I was a bit annoyed yesterday when the decision by the Globe and Mail to update their style guide came across my Twitter feed. I get to be an associate professor of biology upon first reference in an article, but become Ms. McDonald on second reference. I guess this is how the Canadian Press have been doing things for years, but I find it irritating and I’m going to tell you why.
I’m a professional and an expert and earned a credential, namely a Ph.D., that reinforces these facts. Now you may ask why I need these facts reinforced. It is not because I have a gigantic ego, think I’m better than everyone else, or am a member of the non-existent Canadian “elite”. The fact that I’m a professional and an expert needs to be enforced regularly because they are questioned regularly several times each term due to the fact that I don’t look like a typical scientist. There are huge social and cultural contexts at play here and that Dr. title is therefore really important to people like myself; that is women and persons with disabilities.
I can only assume that because I look younger than I am and because I am female that people feel free to tell or ask me:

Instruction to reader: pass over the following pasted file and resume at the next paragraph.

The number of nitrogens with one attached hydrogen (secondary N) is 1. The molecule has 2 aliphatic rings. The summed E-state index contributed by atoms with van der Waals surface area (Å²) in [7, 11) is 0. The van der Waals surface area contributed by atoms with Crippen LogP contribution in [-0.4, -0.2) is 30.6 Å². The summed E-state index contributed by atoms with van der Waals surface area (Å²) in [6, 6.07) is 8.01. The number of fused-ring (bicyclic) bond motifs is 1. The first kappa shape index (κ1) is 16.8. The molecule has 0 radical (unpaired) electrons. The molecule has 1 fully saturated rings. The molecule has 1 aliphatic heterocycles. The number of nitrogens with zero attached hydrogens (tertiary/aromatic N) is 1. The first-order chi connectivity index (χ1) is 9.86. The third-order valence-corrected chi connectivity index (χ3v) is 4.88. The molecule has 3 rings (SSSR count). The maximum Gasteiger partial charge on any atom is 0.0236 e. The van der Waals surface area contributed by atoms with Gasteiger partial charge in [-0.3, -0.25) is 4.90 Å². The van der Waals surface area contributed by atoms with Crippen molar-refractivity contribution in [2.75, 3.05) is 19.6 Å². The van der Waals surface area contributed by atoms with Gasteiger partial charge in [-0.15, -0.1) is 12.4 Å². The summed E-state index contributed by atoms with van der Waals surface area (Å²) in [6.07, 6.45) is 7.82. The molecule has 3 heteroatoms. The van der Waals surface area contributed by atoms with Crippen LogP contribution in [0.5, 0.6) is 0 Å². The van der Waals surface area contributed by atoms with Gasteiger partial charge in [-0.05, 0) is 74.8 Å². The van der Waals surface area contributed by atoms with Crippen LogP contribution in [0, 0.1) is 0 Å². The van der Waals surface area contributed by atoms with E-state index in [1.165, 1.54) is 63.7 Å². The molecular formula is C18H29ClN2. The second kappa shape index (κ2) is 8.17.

1) that I don’t look like a scientist (hello, stereotypes!)
2) I’m too pretty to be a scientist (umm, these two things are not mutually exclusive like you seem to think they are, and ewwwwww!)
3) Which professor do you work for? (I’ve run my own research lab for 8 years thank-you very much)
4) I thought you were so and so (insert some other female academic here), I’m so confused! (We are both petite and female presenting so we must be interchangeable then)
The above are interactions that I’ve had at academic science conferences.
My credentials and authority often also get challenged in the classroom. This is not a unique experience given that it happens to most of the other female professors that I’ve mentioned it to. We were commiserating about it over lunch a few years ago and our male colleagues were in disbelief because it never happens to them.
That doctorate is one item that I can use to level the playing field in academic science. I earned it, I need it, and you can pry it out of my cold, dead hands.